Sarah Roush

It’s been another interesting week in our household. Our boy, Sparky, has been exploring everything, although the poor child is going to grow up being confused about so many things in life.

A couple years back, I had read a gardening tip about utilizing old carpet to smother noxious weeds. The idea was the dense material would allow water through, but, not sunlight and the mesh backing would prevent any surviving plants from breaking through. After several months, you just roll up the carpet and ta-da!... no weeds and a patch of ground you could easily populate with your preferred plants.

I had a friend who was remodeling her condo at the time, so I happily gathered her carpet and gleefully placed slices in my garden. Take that, you miserable sweet potato vines. Bye-bye thistles.

I won’t lie, it was gratifying thinking about their slow death by nylon plush. In the meantime, we had beige carpeting where a patch of noxious plants had been thriving. I gloated every time I cruised by on the lawnmower.

And then….

I sort of forgot about it. Life became complicated and stressful. Gardening was off the table because it required more time and energy than I could spare. In the meantime, the fields in front and behind us were being planted and harvested. Soil settled into the pile and life sprung forth. After a while, a fine crop of healthy and lush foliage, which, oddly enough, produce abundant four-leaf clovers, had grown to the point where we were now mowing the carpet. There was no indication where the rug started, and the topsoil began. Amazing. I had a couple hundred feet of textile lost in my yard.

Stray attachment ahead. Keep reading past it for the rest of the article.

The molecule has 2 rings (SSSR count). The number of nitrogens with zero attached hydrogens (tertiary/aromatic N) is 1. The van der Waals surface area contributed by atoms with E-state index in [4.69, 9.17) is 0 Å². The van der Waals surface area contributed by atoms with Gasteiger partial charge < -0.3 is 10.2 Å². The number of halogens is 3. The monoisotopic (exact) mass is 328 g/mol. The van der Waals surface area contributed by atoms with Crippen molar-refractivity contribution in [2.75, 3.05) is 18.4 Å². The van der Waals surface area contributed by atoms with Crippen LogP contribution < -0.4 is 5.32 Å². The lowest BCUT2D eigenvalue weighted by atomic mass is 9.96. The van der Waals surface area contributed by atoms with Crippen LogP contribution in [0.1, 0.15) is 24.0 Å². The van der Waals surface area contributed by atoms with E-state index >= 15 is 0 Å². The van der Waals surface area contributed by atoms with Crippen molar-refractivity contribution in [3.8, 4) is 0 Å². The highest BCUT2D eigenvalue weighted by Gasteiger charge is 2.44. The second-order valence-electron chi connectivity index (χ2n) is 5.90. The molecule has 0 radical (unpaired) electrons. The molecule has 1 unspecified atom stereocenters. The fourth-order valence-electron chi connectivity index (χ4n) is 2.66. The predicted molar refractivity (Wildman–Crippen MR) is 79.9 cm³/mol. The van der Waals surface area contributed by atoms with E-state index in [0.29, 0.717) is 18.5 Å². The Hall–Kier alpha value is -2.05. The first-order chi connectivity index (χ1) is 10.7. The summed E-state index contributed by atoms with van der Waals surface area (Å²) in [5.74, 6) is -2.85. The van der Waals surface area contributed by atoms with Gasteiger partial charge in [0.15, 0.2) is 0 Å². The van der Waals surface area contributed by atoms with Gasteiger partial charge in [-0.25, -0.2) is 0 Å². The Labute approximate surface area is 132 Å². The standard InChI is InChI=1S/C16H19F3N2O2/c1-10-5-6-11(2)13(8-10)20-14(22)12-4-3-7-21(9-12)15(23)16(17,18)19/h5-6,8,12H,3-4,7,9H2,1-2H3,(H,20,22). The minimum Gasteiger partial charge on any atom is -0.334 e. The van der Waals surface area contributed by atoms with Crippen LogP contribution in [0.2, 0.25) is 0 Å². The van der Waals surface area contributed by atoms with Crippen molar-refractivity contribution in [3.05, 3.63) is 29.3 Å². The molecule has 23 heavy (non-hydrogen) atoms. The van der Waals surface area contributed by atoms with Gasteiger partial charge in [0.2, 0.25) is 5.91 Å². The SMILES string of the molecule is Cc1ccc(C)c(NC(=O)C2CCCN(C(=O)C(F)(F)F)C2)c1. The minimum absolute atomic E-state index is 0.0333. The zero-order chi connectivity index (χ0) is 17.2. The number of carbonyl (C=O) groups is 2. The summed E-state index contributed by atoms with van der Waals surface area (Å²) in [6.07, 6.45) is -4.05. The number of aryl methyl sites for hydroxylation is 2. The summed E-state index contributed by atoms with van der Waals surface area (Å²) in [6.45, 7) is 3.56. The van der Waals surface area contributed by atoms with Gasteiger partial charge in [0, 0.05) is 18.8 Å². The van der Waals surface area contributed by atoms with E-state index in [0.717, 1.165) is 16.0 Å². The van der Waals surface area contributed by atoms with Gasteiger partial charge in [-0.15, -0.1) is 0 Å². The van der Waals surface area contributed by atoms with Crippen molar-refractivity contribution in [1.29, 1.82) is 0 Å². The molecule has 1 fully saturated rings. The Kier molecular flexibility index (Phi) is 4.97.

Last week, I was in the lost garden with Sparky. He was admiring clover buds, when I spied the edge of a piece of carpet. I dug my fingers under the edge, lifting the entire end, then backed up, pulling a large swatch. Sparky’s eyes about popped out of his head. To him, it looked like mommy just tore up a huge patch of grass in a single piece. He ran over to examine the earthworm colony that was now exposed. I found the next piece and pulled it up as well. Again, it looked like I was ripping up the lawn.

Sparky decided to get into the act and tried to do the same, he tugged at weeds and wound up with handfuls of leaves. I pulled up one last strip; again, he watched in fascination. He looked at me, the bare patch of ground and the mounds of carpet and said with something approaching awe, “Wow, mommy strong.”

I know I should have showed him it wasn’t really a slice of random turf being peeled away. A better person would have. What I did, was strike a strongman pose, and said “You betcha, little man.”

Years from now, when Sparky is in some sort of therapy for dreams involving his mother ripping up fields of clover, I hope he finds this column. He will then realize his dream was true, and the result of my pursuit of a weed-free garden. Were they both crazy? You betcha, little man.

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